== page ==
Today National Registers of Scotland released their updated household estimates for 2015. They show that the number of Scottish households has grown by 18,200 in the past year. In 2014, there were 2.42 million households in Scotland, an increase of around 169,000 households (seven per cent) over the last 10 years. Forecasts also show that number of households in Scotland population is due to increase by around 360,000 by 2037.
This is partly down to population growth which is, of course, good news for Scotland’s economy and partly due to the changing nature of the household: more of us are living alone or in smaller household sizes, with an average of 2.17 people in each household. This does, however, pose challenges. To ensure that Scotland remains an attractive place to live and work, we need to lay down the infrastructure that will enable everyone in Scotland to flourish.
Absolutely central to this is ensuring that demand for housing, specifically affordable housing, is met. This was one of the central recommendations of the Commission on Housing and Wellbeing’s blueprint for Scotland’s future. There are currently 75,000 households in Scotland living in overcrowded accommodation, 150,500 on local authority waiting lists (not including Glasgow) and over 10,000 households are living in temporary homeless accommodation – around a quarter of these (2,662) are households with children.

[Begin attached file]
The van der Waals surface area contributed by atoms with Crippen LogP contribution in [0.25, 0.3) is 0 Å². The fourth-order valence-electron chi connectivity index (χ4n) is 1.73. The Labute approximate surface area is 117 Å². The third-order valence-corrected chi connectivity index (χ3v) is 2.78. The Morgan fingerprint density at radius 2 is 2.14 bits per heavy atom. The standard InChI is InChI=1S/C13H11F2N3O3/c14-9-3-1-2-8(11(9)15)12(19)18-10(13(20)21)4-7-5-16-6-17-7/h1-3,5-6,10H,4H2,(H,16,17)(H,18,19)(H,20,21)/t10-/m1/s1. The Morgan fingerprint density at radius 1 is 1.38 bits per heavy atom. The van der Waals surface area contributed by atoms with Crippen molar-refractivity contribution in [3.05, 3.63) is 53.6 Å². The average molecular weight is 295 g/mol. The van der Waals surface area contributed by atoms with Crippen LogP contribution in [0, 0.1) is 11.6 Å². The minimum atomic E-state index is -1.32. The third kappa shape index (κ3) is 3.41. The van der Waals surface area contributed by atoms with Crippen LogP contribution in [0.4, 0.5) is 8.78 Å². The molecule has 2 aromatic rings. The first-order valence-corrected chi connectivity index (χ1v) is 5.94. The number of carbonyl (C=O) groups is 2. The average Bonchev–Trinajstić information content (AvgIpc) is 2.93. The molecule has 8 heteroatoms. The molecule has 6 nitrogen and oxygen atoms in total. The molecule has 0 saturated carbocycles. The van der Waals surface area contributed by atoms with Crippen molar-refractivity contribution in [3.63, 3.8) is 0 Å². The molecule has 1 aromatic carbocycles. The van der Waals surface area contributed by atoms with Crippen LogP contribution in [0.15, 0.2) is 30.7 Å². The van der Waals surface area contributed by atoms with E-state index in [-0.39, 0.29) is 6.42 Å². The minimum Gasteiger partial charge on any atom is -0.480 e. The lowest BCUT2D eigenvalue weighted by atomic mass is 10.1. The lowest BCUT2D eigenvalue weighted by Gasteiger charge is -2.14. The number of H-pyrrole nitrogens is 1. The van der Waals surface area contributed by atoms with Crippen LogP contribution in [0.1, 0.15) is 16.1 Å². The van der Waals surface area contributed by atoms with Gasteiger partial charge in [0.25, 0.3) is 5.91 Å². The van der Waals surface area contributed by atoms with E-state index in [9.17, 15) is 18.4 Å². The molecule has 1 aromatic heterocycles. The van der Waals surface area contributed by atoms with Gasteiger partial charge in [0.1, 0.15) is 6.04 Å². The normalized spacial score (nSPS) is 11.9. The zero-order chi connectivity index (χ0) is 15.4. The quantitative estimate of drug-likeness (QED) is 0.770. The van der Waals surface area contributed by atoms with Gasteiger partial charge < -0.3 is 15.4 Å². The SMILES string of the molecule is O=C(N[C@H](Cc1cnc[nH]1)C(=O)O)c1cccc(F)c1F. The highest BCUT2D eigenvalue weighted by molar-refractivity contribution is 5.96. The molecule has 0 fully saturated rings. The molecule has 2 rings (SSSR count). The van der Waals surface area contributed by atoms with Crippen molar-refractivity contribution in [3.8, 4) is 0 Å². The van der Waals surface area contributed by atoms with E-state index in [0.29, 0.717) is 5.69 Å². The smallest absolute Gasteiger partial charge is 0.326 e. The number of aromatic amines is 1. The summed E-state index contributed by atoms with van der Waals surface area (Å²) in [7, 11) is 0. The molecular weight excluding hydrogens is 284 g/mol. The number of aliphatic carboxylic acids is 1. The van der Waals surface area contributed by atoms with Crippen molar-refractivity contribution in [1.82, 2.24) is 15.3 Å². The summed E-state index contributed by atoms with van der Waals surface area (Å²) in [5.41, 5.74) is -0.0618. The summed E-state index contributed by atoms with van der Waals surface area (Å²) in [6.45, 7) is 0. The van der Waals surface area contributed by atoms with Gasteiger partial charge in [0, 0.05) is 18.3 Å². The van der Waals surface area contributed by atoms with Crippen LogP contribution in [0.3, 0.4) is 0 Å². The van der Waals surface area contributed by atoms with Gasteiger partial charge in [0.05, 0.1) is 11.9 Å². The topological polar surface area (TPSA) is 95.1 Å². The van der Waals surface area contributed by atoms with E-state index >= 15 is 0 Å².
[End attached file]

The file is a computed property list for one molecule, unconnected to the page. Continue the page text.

Back in 2005 the Scottish Government estimated that to meet demand for social housing 8,000 socially rented homes were required to be built per year. Since this temperature check of housing need in Scotland was taken an average of 4,686 socially rented homes have been built per year, leaving a shortfall of around 3,000 socially rented homes per year.
While the government is on track to meet its target of building 30,000 affordable homes by 2016 – 20,000 of which are for social rent – and will abolish the right to buy for social tenants from summer 2016, more needs to be done as today’s estimates show. Scotland’s record on house building represents a consistent failure, not only to address current need for affordable housing, but to look to the future and ensure future generations can access safe, stable and affordable housing.
Meeting housing need through an ambitious programme of house building should be a central pillar of the next Scottish Government’s ambition – and play a full role in the current Scottish Government’s social justice agenda.
Having a safe, secure and affordable home touches upon all aspects of our lives. Unfortunately this isn’t a reality for many thousands of households in Scotland today. There should be a collective effort to significantly increase house building in Scotland starting now, laying the foundations for the many thousands more people in Scotland starting families and setting up households all striving for a place to call home.